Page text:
Lemongrass (Cymbopogon) is a tall perennial plant from the Poaceae grass family, which thrives in tropical and subtropical regions, such as in India, Cambodia, Malaysia, Indonesia, Sri Lanka, China, and Guatemala. This plant grows in dense clumps and has bright-green, sharp-edged leaves, similar to grass.
Lemongrass is a popular flavoring in Asian cooking – added to curries and soups, or paired with beef, fish, poultry, and seafood. Fresh lemongrass is also used to make lemongrass tea.
The two varieties of lemongrass most popularly used today are Cymbopogoncitratus and Cymbopogonflexuosus.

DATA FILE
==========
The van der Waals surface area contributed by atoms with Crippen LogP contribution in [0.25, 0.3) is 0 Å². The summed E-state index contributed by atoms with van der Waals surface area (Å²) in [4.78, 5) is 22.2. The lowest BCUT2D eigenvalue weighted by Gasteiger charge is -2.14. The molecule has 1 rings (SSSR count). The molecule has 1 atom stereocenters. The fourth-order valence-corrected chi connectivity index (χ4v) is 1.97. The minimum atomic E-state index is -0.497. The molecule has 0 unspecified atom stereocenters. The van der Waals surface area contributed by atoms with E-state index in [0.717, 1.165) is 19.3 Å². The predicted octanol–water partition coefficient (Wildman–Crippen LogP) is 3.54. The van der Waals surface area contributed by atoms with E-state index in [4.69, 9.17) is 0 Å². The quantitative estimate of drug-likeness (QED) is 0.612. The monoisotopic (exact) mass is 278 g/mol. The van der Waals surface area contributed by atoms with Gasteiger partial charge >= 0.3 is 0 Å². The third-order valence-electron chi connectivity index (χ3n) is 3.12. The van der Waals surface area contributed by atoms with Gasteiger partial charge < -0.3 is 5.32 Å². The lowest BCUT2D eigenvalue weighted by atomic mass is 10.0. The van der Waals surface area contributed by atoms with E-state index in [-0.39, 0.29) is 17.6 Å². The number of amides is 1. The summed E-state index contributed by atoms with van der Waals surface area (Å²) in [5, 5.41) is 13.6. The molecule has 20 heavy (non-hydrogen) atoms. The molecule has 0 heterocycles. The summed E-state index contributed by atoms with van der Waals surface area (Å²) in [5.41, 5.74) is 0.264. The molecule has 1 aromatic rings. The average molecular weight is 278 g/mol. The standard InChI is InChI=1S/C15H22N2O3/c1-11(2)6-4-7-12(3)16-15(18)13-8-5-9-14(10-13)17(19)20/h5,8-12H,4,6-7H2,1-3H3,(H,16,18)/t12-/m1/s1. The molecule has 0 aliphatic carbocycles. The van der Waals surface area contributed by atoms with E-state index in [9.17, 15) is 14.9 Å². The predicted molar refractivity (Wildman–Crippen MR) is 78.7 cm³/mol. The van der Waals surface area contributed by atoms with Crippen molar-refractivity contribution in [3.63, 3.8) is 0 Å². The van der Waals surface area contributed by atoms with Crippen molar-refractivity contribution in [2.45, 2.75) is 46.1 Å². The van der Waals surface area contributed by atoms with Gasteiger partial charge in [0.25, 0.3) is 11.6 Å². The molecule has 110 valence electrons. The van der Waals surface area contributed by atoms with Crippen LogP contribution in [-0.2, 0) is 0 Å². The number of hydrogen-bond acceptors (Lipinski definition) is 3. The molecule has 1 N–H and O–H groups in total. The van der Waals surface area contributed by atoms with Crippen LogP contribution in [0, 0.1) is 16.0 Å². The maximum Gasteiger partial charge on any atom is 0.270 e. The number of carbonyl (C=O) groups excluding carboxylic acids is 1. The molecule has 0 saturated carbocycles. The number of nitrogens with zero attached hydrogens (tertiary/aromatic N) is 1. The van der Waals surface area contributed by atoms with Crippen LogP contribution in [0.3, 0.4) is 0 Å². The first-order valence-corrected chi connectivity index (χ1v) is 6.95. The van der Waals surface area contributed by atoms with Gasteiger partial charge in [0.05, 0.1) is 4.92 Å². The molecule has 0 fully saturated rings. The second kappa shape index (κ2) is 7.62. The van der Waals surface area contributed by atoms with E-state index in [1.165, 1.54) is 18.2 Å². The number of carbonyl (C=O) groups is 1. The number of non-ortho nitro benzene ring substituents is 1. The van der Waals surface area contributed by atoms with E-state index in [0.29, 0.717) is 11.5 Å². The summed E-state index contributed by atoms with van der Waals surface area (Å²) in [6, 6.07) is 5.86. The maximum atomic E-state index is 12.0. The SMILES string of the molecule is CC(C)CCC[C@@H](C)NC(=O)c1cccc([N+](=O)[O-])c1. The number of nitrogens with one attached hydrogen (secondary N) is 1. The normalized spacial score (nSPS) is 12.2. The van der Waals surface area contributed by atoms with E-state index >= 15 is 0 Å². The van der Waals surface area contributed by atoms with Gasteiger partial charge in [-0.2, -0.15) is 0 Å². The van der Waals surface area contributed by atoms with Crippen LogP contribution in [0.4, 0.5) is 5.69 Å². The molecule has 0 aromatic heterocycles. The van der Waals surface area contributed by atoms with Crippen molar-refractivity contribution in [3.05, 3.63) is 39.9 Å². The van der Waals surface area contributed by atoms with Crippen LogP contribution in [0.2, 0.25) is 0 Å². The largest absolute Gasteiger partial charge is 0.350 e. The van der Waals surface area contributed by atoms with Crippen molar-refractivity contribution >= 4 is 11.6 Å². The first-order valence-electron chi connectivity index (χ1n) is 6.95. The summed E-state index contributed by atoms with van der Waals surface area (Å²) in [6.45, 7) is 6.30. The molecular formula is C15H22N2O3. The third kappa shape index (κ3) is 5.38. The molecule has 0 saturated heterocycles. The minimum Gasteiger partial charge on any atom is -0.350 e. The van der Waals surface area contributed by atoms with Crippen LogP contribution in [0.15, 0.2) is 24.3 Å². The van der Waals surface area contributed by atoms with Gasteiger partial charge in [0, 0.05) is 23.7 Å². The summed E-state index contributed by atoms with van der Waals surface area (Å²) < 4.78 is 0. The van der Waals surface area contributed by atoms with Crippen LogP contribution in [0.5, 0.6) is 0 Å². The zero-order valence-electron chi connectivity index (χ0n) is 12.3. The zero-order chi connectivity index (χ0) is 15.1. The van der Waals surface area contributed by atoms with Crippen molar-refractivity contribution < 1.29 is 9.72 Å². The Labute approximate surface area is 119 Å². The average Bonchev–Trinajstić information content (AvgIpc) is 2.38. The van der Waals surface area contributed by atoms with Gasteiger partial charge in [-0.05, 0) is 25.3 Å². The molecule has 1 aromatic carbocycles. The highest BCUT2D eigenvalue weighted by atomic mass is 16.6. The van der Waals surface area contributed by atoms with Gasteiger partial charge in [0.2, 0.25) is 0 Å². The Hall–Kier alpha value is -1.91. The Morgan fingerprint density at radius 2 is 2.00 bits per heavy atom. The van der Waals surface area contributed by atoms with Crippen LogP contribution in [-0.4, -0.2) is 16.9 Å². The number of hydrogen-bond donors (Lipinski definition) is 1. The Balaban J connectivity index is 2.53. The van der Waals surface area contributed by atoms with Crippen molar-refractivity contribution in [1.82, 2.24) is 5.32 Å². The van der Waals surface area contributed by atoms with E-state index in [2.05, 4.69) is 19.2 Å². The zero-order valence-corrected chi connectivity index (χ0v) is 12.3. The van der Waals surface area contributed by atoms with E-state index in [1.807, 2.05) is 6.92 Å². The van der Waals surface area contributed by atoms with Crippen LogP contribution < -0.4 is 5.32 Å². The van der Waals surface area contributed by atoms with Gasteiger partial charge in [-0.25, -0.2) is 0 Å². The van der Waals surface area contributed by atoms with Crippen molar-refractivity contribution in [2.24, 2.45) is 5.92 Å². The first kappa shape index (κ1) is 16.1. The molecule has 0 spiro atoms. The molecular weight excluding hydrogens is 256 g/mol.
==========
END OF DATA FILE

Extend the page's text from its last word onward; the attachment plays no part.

While they can be used interchangeably, especially for making lemongrass oil, C. citratus is more popularly known in culinary applications, while C. flexuosus is more dominant in industrial applications, such as perfumery.
Lemongrass oil is extracted from the leaves of the plant. It has a thin consistency, and a pale or bright yellow color. It has a strong, fresh, lemony, and earthy scent.